Tinnitus

How's YOUR tinnitus?

  • Nothing (YET)

    Votes: 1 16.7%
  • Minimal

    Votes: 1 16.7%
  • Annoying, but livable

    Votes: 3 50.0%
  • Brutal

    Votes: 0 0.0%
  • Pete-Townsend level

    Votes: 1 16.7%

  • Total voters
    6

shredd

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...decided to open a chat about it here, as it has been intruding on other threads, pretty much unrelated to it.

As a long-term sufferer of it, it's a topic of interest to me...main reasons being that years of exploratory research and medical care have me convinced it isn't curable/treatable...and the various secondary causes (diet, such as sugar and wheat; disease, such as diabetes; etc etc) are not only hard to 'pin down' as an actual contributor/cause, but are probably .5% of cases, when compared to the long-term effects of playing and/or listening to loud music, the roaring din that is modern society, and of course - CONCERTS.

For manymany years, I had the faintest tinge of it...which was unsurprising, considering my long history of concerts, loud listening, and being an active musician.
At this point in life: I have Pete-Townsend-level tinnitus, and it's like standing next to a LearJet running at full throttle with no ear protection. 24/7/365.

The great irony of all this is that 'older folks' (not to mention anyone related to hearing care) have ALWAYS given the strongest possible warnings to protect your hearing in all those various loud environments...and 'younger folks' have ALWAYS ignored them - only to become the half-deaf 'older folks' we ignored.
I think that'd fall somewhere in the poetic-justice/karma area...
 
So you didn't vote yet, @shredd ? I ask because the Townsend level has no entries :D

I fully agree with your post, as I'm also suffering from minimal Tinnitus. The reason was loud earphones/headphones music listening from Walkman during my youth (noise reduction did not exist back then, so crank the volume up!).
I stopped abusing around 35, but a slight damage was already there. Symptoms: A buck in my hearing frequency graph around 1800 Hz (more on the left side) and a very faint high frequency tinnitus if I actively listen to it.

I manage the tinnitus since decades without problems. It has no impact on my musical activities or daily life, nor when I fall asleep. The frequency loss is more of limitation, specifically in crowded places with a lot of chatter from all around (like a bar).

I got what I deserved, as you already mentioned: Karma.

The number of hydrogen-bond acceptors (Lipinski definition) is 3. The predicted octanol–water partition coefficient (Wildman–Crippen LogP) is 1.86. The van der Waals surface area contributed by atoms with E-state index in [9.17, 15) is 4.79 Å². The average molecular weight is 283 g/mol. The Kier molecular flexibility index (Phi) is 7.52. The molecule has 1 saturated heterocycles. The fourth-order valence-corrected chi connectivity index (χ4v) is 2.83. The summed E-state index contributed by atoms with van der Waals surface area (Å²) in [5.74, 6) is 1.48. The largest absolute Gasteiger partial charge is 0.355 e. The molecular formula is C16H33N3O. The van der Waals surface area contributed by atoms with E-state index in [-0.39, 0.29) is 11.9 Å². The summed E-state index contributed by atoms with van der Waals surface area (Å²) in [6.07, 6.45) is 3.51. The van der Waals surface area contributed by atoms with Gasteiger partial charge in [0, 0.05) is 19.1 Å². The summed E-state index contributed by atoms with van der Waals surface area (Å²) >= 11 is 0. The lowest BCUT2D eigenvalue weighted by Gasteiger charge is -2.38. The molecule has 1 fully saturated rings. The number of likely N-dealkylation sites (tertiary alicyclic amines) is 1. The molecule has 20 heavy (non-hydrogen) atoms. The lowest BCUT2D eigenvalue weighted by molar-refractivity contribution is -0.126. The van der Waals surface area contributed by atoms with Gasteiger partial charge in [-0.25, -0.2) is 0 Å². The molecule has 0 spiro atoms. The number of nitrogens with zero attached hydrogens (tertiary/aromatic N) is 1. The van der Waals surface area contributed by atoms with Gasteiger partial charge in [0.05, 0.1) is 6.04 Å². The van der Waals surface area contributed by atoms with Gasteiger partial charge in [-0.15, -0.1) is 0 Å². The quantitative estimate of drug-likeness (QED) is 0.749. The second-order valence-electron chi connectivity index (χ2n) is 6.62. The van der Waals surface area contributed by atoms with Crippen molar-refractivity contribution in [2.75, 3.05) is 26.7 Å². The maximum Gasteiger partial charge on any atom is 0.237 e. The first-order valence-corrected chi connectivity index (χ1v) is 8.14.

shredd. We talked about this briefly on one of my threads. I've only had it for about a year now, it's minimal and comes and goes. but it's certainly more persistent with headphone use.
Many cases of Tinnitus amongst military personnel due to loud noise exposures. I work wigth a woman that developed it through eustacian tube drainage issue when she was younger. Her's is pretty bad and is different frequency levels in each ear. She said brown noise is the only noise that can mask it for both ears. My right ear is slightly deficient at 6.5 kHZ range, which is petty normal for people as they age https://www.healthyhearing.com/report/52448-Understanding-high-frequency-hearing-loss Tinnitus isn't even hearing loss dependent. I

I've been on a couple Tinnitus forums when I first developed it. Though I didn't stay on them past a couple months because they can get very depressing. Unfortunately, I don't see a cure any time soon. Maybe stem cells research can come up with one.
 
There is a new therapy that looks promising:


High insulin levels in the body can also trigger tinnitus, so doing what you can to reduce insulin resistance can help.
 
It is sound science. But it only works for a certain type of issue. This is TMC. Dr. Mandell advocates for a similar technique.
 
So you didn't vote yet, @shredd ? I ask because the Townsend level has no entries :D
So I put my vote in - "Pete Townsend level" tinnitus here. I'll spare you the grisly details. The 'bad news' is bad enough: that manymany years of audiologists, chasing every treatment ever imagined - ranging from "scientific" or "fantastical" - and very purposefully avoiding loud noise at every possible moment has done nothing to alleviate my case of it; even when I work on mewzyk, it's at very low levels.
Yet it has worsened over the last 12-15 years to a level Pete T would bemoan.o_O

On the other hand: it contributes to my awful mixes and cat-in-a-blender vocals...that's my excuse 'n I'm stickin' to it...:p
 
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I use several Flare Audio products such as their Calmers. I keep a set of those and also their earplugs on me at all times. I use them virtually every day. It's loud out there!
 
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It's loud out there
Sure is. Modern society is just a DIN.